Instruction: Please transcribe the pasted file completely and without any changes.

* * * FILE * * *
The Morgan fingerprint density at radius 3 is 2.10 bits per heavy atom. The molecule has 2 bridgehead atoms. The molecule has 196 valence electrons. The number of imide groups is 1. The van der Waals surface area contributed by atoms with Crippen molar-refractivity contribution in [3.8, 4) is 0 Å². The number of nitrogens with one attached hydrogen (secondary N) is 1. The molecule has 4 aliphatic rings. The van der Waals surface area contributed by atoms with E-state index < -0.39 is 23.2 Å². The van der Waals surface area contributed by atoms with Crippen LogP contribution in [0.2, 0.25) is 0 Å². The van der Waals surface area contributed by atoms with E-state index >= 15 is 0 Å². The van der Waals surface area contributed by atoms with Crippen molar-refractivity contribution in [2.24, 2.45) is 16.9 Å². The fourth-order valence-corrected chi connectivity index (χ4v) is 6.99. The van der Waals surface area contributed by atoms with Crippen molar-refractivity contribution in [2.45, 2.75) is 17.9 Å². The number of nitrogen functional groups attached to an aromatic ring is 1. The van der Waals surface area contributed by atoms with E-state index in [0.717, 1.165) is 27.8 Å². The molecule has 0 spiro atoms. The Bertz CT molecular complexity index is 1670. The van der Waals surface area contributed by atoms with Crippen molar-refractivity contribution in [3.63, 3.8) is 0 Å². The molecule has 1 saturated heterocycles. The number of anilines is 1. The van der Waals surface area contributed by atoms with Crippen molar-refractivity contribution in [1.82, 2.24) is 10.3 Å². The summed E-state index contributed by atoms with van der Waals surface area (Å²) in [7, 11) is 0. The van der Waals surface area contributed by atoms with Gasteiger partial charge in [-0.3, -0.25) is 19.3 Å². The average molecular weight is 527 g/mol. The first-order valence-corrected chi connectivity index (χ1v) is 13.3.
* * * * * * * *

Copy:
The Morgan fingerprint density at radius 3 is 2.10 bits per heavy atom. The molecule has 2 bridgehead atoms. The molecule has 196 valence electrons. The number of imide groups is 1. The van der Waals surface area contributed by atoms with Crippen molar-refractivity contribution in [3.8, 4) is 0 Å². The number of nitrogens with one attached hydrogen (secondary N) is 1. The molecule has 4 aliphatic rings. The van der Waals surface area contributed by atoms with E-state index < -0.39 is 23.2 Å². The van der Waals surface area contributed by atoms with Crippen LogP contribution in [0.2, 0.25) is 0 Å². The van der Waals surface area contributed by atoms with E-state index >= 15 is 0 Å². The van der Waals surface area contributed by atoms with Crippen molar-refractivity contribution in [2.24, 2.45) is 16.9 Å². The fourth-order valence-corrected chi connectivity index (χ4v) is 6.99. The van der Waals surface area contributed by atoms with Crippen molar-refractivity contribution in [2.45, 2.75) is 17.9 Å². The number of nitrogen functional groups attached to an aromatic ring is 1. The van der Waals surface area contributed by atoms with E-state index in [0.717, 1.165) is 27.8 Å². The molecule has 0 spiro atoms. The Bertz CT molecular complexity index is 1670. The van der Waals surface area contributed by atoms with Crippen molar-refractivity contribution in [3.63, 3.8) is 0 Å². The molecule has 1 saturated heterocycles. The number of anilines is 1. The van der Waals surface area contributed by atoms with Crippen molar-refractivity contribution in [1.82, 2.24) is 10.3 Å². The summed E-state index contributed by atoms with van der Waals surface area (Å²) in [7, 11) is 0. The van der Waals surface area contributed by atoms with Gasteiger partial charge in [-0.3, -0.25) is 19.3 Å². The average molecular weight is 527 g/mol. The first-order valence-corrected chi connectivity index (χ1v) is 13.3.